09/10/2012 02:48 pm ET Updated Sep 11, 2012

Kraft CEO Comes Out Against Cuts To U.S. Food Stamp Program

Kraft isn’t going give up its slice of the food stamp pie without a fight.

Tony Vernon, the incoming CEO at the world’s third largest food and beverage company, has come out against cutbacks to America’s $75 billion food stamp program, The Financial Times reported Sunday.

Vernon isn't the only major executive to make his political views known in recent months. This summer, Chick-fil-A executive Dan Cathy came out against gay marriage, and Papa John's CEO John Schnatter said the company would raise its pizza prices as a direct restult of health care reform.

In this case, food stamps are vital to Kraft’s bottom line. Food stamp purchases make up at least one-sixth of Kraft’s revenue and an even larger share of the company’s total sales, Vernon said in the FT article. America's biggest food makers and retailers have joined in the fight against pending cuts to federal food assistance programs largely because they rely heavily on sales purchased with food stamps. Kraft Foods has historically maintained a large lobbying presence in Washington.

Meanwhile food stamp funding has become a hot issue in Washington and on the campaign trail. Republican Vice Presidential candidate Paul Ryan has proposed slashing food stamp spending and turning it into a block grant program. At the same time, more Americans than ever are relying on federal dollars to feed themselves, with food stamp use spiking 51 percent since October 2008, according to the USDA.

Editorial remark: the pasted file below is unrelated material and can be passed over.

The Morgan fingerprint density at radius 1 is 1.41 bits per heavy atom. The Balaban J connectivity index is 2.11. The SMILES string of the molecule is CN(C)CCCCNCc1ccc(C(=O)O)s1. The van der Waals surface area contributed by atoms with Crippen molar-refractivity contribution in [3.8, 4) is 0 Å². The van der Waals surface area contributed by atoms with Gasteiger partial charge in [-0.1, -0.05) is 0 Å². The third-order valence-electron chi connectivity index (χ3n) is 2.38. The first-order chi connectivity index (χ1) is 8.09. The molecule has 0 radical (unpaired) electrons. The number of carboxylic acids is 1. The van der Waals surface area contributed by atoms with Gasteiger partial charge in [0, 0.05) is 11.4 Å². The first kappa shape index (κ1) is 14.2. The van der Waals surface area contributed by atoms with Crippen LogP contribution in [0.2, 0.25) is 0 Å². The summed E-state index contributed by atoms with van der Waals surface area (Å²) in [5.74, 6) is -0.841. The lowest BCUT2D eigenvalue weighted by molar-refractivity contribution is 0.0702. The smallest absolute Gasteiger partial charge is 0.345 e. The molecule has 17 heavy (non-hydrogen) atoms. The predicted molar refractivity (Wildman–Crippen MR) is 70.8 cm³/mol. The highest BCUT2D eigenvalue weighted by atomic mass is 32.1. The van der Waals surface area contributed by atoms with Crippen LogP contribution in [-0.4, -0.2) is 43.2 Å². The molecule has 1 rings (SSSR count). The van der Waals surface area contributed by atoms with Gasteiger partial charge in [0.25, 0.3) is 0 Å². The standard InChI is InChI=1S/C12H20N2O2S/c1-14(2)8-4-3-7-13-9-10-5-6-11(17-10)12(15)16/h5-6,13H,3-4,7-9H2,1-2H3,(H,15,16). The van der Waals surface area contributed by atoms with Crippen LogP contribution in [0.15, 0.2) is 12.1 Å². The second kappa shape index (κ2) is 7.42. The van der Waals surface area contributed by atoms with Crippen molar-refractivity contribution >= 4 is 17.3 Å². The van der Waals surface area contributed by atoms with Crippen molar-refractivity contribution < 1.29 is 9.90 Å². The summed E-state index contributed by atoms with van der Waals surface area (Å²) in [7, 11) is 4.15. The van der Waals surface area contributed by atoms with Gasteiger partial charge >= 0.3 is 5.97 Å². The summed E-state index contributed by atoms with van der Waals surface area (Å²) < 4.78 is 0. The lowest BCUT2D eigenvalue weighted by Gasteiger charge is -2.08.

The food stamp program has grown by leaps and bounds in recent years. Funding for SNAP, as it's known, jumped to $72 billion in 2011, up from $30 billion just four years earlier. Some health groups have argued that food stamps are too often used to buy junk food from companies like Kraft and Walmart.

A recent report by industry watchdog Eat Drink Politics showed that in one year, nine Walmart Supercenters in Massachusetts together received more than $33 million in SNAP dollars -- over four times the SNAP money spent at farmers' markets nationwide.



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